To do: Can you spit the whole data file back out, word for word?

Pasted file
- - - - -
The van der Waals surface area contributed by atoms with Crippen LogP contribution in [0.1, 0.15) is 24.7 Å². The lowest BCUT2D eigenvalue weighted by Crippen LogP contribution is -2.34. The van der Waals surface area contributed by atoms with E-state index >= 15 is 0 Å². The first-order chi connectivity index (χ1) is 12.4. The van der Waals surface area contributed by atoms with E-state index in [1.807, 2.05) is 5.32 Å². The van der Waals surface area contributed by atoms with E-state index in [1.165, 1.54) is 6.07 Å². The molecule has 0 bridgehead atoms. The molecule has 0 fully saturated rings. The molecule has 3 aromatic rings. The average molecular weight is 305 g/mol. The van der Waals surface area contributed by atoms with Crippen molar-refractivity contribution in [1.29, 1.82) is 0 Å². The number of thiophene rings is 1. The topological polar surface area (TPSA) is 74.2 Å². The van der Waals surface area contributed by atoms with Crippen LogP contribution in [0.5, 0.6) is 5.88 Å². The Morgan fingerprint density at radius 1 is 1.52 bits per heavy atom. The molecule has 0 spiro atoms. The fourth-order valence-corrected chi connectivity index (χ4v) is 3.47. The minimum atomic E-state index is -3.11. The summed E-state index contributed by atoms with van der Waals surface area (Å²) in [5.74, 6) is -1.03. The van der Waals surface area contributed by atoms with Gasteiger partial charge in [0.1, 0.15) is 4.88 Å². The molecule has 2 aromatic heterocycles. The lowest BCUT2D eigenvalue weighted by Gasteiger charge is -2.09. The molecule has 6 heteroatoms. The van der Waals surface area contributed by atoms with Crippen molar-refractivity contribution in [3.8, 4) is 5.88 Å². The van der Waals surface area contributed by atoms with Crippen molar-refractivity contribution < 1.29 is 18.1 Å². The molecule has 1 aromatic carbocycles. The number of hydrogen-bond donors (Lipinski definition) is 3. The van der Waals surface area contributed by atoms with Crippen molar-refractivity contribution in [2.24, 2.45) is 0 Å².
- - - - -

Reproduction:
The van der Waals surface area contributed by atoms with Crippen LogP contribution in [0.1, 0.15) is 24.7 Å². The lowest BCUT2D eigenvalue weighted by Crippen LogP contribution is -2.34. The van der Waals surface area contributed by atoms with E-state index >= 15 is 0 Å². The first-order chi connectivity index (χ1) is 12.4. The van der Waals surface area contributed by atoms with E-state index in [1.807, 2.05) is 5.32 Å². The van der Waals surface area contributed by atoms with E-state index in [1.165, 1.54) is 6.07 Å². The molecule has 0 bridgehead atoms. The molecule has 0 fully saturated rings. The molecule has 3 aromatic rings. The average molecular weight is 305 g/mol. The van der Waals surface area contributed by atoms with Crippen molar-refractivity contribution in [1.29, 1.82) is 0 Å². The number of thiophene rings is 1. The topological polar surface area (TPSA) is 74.2 Å². The van der Waals surface area contributed by atoms with Crippen LogP contribution in [0.5, 0.6) is 5.88 Å². The Morgan fingerprint density at radius 1 is 1.52 bits per heavy atom. The molecule has 0 spiro atoms. The fourth-order valence-corrected chi connectivity index (χ4v) is 3.47. The minimum atomic E-state index is -3.11. The summed E-state index contributed by atoms with van der Waals surface area (Å²) in [5.74, 6) is -1.03. The van der Waals surface area contributed by atoms with Gasteiger partial charge in [0.1, 0.15) is 4.88 Å². The molecule has 2 aromatic heterocycles. The lowest BCUT2D eigenvalue weighted by Gasteiger charge is -2.09. The molecule has 6 heteroatoms. The van der Waals surface area contributed by atoms with Crippen molar-refractivity contribution in [3.8, 4) is 5.88 Å². The van der Waals surface area contributed by atoms with Crippen molar-refractivity contribution < 1.29 is 18.1 Å². The molecule has 1 aromatic carbocycles. The number of hydrogen-bond donors (Lipinski definition) is 3. The van der Waals surface area contributed by atoms with Crippen molar-refractivity contribution in [2.24, 2.45) is 0 Å².